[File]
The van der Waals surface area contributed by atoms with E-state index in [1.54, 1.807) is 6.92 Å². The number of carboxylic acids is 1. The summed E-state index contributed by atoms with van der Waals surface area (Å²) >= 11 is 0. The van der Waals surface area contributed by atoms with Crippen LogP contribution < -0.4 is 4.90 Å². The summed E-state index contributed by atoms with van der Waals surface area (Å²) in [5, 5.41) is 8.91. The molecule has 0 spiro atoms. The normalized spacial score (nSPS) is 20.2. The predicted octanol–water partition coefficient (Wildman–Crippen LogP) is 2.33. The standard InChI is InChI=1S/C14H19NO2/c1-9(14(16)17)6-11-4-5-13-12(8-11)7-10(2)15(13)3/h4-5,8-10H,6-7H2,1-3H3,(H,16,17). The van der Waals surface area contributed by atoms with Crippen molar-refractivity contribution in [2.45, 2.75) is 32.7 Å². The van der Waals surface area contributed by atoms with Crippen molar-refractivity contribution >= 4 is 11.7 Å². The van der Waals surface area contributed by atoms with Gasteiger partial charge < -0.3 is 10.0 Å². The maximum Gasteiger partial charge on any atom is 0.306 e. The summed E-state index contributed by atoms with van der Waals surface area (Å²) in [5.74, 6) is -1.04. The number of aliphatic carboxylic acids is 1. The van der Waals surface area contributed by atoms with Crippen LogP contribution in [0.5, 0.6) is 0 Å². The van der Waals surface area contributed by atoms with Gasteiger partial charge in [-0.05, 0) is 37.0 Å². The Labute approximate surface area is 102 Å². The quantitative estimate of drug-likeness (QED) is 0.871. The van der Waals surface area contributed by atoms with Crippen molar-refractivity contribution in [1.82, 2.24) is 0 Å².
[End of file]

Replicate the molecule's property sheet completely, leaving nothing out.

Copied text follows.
The van der Waals surface area contributed by atoms with E-state index in [1.54, 1.807) is 6.92 Å². The number of carboxylic acids is 1. The summed E-state index contributed by atoms with van der Waals surface area (Å²) >= 11 is 0. The van der Waals surface area contributed by atoms with Crippen LogP contribution < -0.4 is 4.90 Å². The summed E-state index contributed by atoms with van der Waals surface area (Å²) in [5, 5.41) is 8.91. The molecule has 0 spiro atoms. The normalized spacial score (nSPS) is 20.2. The predicted octanol–water partition coefficient (Wildman–Crippen LogP) is 2.33. The standard InChI is InChI=1S/C14H19NO2/c1-9(14(16)17)6-11-4-5-13-12(8-11)7-10(2)15(13)3/h4-5,8-10H,6-7H2,1-3H3,(H,16,17). The van der Waals surface area contributed by atoms with Crippen molar-refractivity contribution in [2.45, 2.75) is 32.7 Å². The van der Waals surface area contributed by atoms with Crippen molar-refractivity contribution >= 4 is 11.7 Å². The van der Waals surface area contributed by atoms with Gasteiger partial charge < -0.3 is 10.0 Å². The maximum Gasteiger partial charge on any atom is 0.306 e. The summed E-state index contributed by atoms with van der Waals surface area (Å²) in [5.74, 6) is -1.04. The number of aliphatic carboxylic acids is 1. The van der Waals surface area contributed by atoms with Crippen LogP contribution in [0.5, 0.6) is 0 Å². The van der Waals surface area contributed by atoms with Gasteiger partial charge in [-0.05, 0) is 37.0 Å². The Labute approximate surface area is 102 Å². The quantitative estimate of drug-likeness (QED) is 0.871. The van der Waals surface area contributed by atoms with Crippen molar-refractivity contribution in [1.82, 2.24) is 0 Å².